I started teaching during finals week of fall semester in early December 2008.  That was insane, but my decision to bag the Ph.D. was one of the smartest I've ever made, and my teaching position was a delight.  (It will be the topic of a future Love Letter to Central PA!)  I managed to finish my thesis and successfully defend it on June 19, 2009, two days after the last day of my school's spring term.  As of August 2009, I am an official master's degree-holding alumna of the Pennsylvania State University.

Oh, and that "Internet find" that I mentioned ever-so-briefly in Part I?  Turns out that Jeff and a few collaborators published a paper on social communities for people with autism last year.  Its references include at least ten of the articles I worked so hard to find during that long summer of 2008, yet my name is not listed among the acknowledgements.  It's not plagiarism, not at all, and the project its based on wasn't even inspired by me -- Jeff had already begun it when he took me under his wing.  But the fact remains that that I'm the one who originally found those sources.  A shout-out would have been nice.  Oh well.  I'm not mad, just all the more relieved to be done.

Do I regret writing my literature review (and, eventually, thesis) on a topic so "close to home"?   A little.  I know my failure wouldn't have stung nearly as badly had I written about something else.  Do I regret going to grad school in the first place?  No.  Even though I hated it, it's over now, and I'm happy to have the degree.  I'm enormously grateful that I had the opportunity to do postgraduate work.  For all the shortcomings of my program's coursework, the classes I took in other departments were excellent.  I learned a lot in them about some really interesting topics (attachment parenting, sociology of the family, and discourse analysis); plus, their demanding workloads really pushed me to learn how to learn and to think critically as a scholar.

As an aside -- I'm beyond delighted to report that my husband's graduate experience has just continued to get more and more awesome over time.  The professor with whom he started working three years ago is still his advisor, and they have a fantastic relationship.  She balances a staggeringly impressive curriculum vitae (that's a resumé in academe) with a kind, supportive personality.  My husband's scholarly pursuits have blossomed beautifully under her guidance.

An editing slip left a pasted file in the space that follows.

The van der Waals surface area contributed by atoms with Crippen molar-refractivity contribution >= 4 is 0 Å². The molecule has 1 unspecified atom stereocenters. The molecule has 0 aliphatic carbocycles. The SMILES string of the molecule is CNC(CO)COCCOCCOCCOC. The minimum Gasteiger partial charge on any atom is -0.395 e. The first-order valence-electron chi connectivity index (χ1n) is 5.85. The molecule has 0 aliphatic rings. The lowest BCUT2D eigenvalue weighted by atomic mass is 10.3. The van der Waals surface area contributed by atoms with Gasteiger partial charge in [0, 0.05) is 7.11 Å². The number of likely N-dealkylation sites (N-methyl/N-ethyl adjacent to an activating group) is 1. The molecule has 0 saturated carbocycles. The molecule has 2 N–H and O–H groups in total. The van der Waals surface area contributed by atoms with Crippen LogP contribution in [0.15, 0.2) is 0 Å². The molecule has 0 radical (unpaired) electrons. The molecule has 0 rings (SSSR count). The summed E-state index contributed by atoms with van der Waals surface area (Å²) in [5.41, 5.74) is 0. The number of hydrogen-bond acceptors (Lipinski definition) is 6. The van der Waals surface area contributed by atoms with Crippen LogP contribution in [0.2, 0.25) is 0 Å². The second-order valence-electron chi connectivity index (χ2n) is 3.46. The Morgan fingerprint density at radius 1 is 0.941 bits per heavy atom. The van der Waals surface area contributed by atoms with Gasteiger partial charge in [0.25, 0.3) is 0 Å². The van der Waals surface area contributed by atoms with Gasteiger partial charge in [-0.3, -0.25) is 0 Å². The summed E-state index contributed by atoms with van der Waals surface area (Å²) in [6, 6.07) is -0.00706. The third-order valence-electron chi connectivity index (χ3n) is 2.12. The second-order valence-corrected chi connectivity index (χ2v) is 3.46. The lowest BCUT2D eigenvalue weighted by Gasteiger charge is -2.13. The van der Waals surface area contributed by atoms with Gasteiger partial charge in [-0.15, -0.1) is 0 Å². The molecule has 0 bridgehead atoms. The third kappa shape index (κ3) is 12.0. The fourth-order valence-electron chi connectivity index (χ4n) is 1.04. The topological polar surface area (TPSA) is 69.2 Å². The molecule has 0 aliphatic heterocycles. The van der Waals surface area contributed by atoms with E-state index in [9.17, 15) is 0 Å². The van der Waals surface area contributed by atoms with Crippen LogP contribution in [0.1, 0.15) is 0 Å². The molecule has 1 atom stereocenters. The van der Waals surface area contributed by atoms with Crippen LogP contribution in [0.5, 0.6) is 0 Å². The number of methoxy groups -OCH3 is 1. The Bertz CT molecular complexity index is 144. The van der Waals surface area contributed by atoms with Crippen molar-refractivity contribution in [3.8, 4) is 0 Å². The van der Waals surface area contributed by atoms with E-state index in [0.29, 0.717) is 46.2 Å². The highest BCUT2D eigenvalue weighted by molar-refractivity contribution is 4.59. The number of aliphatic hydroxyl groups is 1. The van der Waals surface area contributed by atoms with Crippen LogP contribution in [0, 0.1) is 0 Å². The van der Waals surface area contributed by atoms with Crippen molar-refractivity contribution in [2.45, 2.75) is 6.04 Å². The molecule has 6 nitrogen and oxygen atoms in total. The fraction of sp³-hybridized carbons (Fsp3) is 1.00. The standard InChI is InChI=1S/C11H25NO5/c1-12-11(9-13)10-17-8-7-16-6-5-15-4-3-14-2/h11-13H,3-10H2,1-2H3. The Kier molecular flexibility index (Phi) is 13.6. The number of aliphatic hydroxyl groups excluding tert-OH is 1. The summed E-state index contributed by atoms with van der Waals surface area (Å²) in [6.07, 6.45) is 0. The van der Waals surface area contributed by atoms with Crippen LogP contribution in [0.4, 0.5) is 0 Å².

I hope that this series has not come across as being motivated by bitterness.  It has been wonderfully cathartic to write about these experiences.  I wanted to be honest, and let's face it -- my graduate career honestly stunk!  Truly, I wish nothing but the best for my former colleagues and advisors.  Jolene's other advisee, along with several other students who worked with her, adored her and found her to be incredibly inspiring.  As I mentioned previously, Jeff is an outstandingly prolific researcher who has influenced his field more than I could possibly imagine.  So maybe it's all me!  Ultimately, I think the combination of my graduate program and me was just a marriage made in hell from the very beginning -- which only serves to remind me of how happy I am that my real marriage is absolutely heavenly.

Through all of my grad school trials, I maintained my faith, though I often wondered what God's purpose was.  I don't claim that it now "makes perfect sense," but I think I do have a much better idea than I did then.  Jen wrote (in a much more profound way than I could hope to) about learning that "to be a Christian is not to make God part of your story, but to realize you are part of God’s story."  My graduate school story has been lived; I learned lessons in patience, sharpened my skills as a scholar, and offered up my various sufferings to God.  But maybe, in the grand narrative, I'm not the protagonist anyway.  Maybe the protagonist is Jeff, whose heart was softened by reading my work.  Maybe it is my husband, who has had an excellent graduate school experience here, and who has undoubtedly grown as a husband and a man in supporting me through my saddest days.  Maybe it is my daughter, who will benefit from my education in ways I can't even begin to imagine yet.  I don't know, but I don't need to.  I trust that -- whatever the reason -- my academic journey was the one I was meant to take.

And now I get to hang out with my beautiful baby girl every day, giggling like crazy over peek-a-boo and busting a move to S Club 7.  Motherhood rocks absolutely.

Tuesday, May 24, 2011

Why Don't I Remember to Pray?

[Source]
The other night, my husband, daughter, and I went out to dinner with my husband's parents and two sisters.  It started out well: our girl was captivated by the flat-screen televisions and ceiling fans, not to mention the music and other patrons.  When she got restless, we fed her some Baby Mum-Mums.  When she tired of those, we moved on to some pureed prunes with oatmeal.

But that only did it for so long.

A few minutes into her supper, our little one was throwing her arms out and her head back, screaming, her face covered in prunes.  We pulled her out of the high chair; it didn't help.  She continued to let us and everybody else in the restaurant know that sitting there was torture, pure torture, and she couldn't wait to bust the heck out of there.